- Quadratus lumborum blocks (QLB) are a variation on transversus abdominis plane (TAP) blocks.
- Four different approaches to ultrasound-guided QLB have been described.
- QLB can be used to provide adjuvant analgesia for abdominal, orthopaedic, gynaecological and urological surgery.
- They can be performed in the lateral or supine position with a wedge under the patient’s hip.
- The shamrock sign of the psoas, erector spinae and the quadratus lumborum muscles around the transverse process on ultrasound allows identification of the needle insertion point.
Dr. Rafa Blanco first described quadratus lumborum blocks (QLBs) in 20071 as a ‘‘no pops’’ transversus abdominis plane (TAP) block. It has been proposed as a more consistent method of accomplishing somatic as well as visceral analgesia of the abdomen than the TAP block and may provide an extended sensory blockade between T4 and L1. It can be used as an adjuvant technique for analgesia but does not provide adequate blockade to be used for anaesthesia.
The QLB was developed to address the fact that as ultrasound imaging for regional anaesthesia has become more widespread, the tendency has been to move the injection point of the TAP block more anterior on the abdominal wall as compared with the original landmark technique, which is at the Triangle of Petit. In moving the injection point more anterior, the efficacy and duration of the TAP block have been compromised, due to the loss of local anaesthesia extension into the paravertebral and epidural space.2 The QLB involves injecting the local anaesthetic into a more posterior position as compared with the ultrasound-guided TAP blocks, therefore benefitting from the cephalad spread to the thoracic paravertebral space.3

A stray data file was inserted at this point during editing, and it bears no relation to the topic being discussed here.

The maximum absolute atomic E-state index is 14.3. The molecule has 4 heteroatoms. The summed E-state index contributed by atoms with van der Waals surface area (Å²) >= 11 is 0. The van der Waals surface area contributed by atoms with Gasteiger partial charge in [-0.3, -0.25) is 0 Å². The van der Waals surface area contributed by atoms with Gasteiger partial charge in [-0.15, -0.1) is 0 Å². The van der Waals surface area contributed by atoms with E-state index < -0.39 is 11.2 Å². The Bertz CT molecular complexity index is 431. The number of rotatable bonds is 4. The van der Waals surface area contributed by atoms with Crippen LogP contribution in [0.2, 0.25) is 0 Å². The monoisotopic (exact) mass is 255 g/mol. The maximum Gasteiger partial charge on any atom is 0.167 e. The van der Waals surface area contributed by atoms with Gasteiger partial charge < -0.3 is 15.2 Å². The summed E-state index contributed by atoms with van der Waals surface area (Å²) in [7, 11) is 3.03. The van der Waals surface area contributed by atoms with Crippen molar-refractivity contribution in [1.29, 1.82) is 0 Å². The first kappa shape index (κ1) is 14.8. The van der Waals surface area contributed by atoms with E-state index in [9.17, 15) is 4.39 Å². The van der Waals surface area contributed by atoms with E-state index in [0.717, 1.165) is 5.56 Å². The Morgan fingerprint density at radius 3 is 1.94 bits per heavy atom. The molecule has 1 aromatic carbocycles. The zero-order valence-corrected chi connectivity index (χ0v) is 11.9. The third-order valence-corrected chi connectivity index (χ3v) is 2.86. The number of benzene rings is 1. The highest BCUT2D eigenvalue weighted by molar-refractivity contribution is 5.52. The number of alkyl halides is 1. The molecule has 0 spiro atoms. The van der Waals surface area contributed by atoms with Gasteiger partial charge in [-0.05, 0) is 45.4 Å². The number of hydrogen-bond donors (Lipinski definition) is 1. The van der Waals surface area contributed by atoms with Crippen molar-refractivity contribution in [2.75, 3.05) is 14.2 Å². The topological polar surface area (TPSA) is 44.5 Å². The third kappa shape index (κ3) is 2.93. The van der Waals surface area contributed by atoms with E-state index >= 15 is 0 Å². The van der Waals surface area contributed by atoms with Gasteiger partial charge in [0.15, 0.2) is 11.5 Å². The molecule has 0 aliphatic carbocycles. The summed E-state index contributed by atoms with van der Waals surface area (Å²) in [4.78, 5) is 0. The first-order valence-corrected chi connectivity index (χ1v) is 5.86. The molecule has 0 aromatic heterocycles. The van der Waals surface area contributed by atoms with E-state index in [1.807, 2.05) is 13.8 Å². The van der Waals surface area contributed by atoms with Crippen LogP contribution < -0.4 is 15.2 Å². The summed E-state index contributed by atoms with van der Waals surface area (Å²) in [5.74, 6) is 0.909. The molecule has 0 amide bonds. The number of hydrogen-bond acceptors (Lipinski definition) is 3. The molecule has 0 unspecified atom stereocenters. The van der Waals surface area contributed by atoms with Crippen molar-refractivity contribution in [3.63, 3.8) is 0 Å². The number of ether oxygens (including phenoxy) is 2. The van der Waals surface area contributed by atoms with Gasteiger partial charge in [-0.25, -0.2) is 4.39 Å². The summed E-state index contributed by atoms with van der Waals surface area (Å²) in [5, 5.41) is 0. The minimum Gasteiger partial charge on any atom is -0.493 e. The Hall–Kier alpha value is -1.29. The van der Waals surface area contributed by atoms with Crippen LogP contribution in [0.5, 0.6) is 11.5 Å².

According to a recent review published in 2018, all studies published on QLBs so far have shown that QLBs have an outstanding analgesic effect on pain reduction that typically lasts more than 24 hours. This effect is on both rest and movement and allows for early postoperative mobilisation.4
Four different approaches to the QLB have been described (Figure 1). Two involve depositing local anaesthetic superficial to the QL muscle (QLM).5 The QLB1 involves local anaesthetic being deposited anterolateral to the QLM, lateral to the transversus abdominis muscle. The QLB2 requires the local anaesthetic to be injected more posterior on the QLM, between the muscle and the thoracolumbar fascia. Two other techniques have been described: (1) the transmuscular6 or the QLB3, in which the needle is passed through the QLM and local anaesthetic is deposited between the psoas muscle and the QLM, and (2) intramuscular injection of local anaesthetic7 into the QLM. To date, no large trials have been conducted to compare the efficacy of these blocks with each other; however, the intramuscular approach may produce less paravertebral spread.8
This tutorial will outline the anatomy and the techniques used to perform the QLB1, QLB2, QLB3 (transmuscular) and intramuscular blocks.
The area contained within the costal margin and xiphoid process of the sternum superiorly, the inguinal ligament and pelvic bone inferiorly and the spinal column posteriorly is described as the abdominal wall.
Muscles of the Abdominal Wall
The anterolateral abdominal wall consists of 3 flat muscles: the external oblique, the internal oblique and the transversus abdominis, arranged in concentric layers. Each of these muscle layers has its individual fascia sheath. There are paired vertical muscles, the rectus abdominis muscles, which are in the midline lying on either side of the linea alba.
The 3 flat muscles are as follows: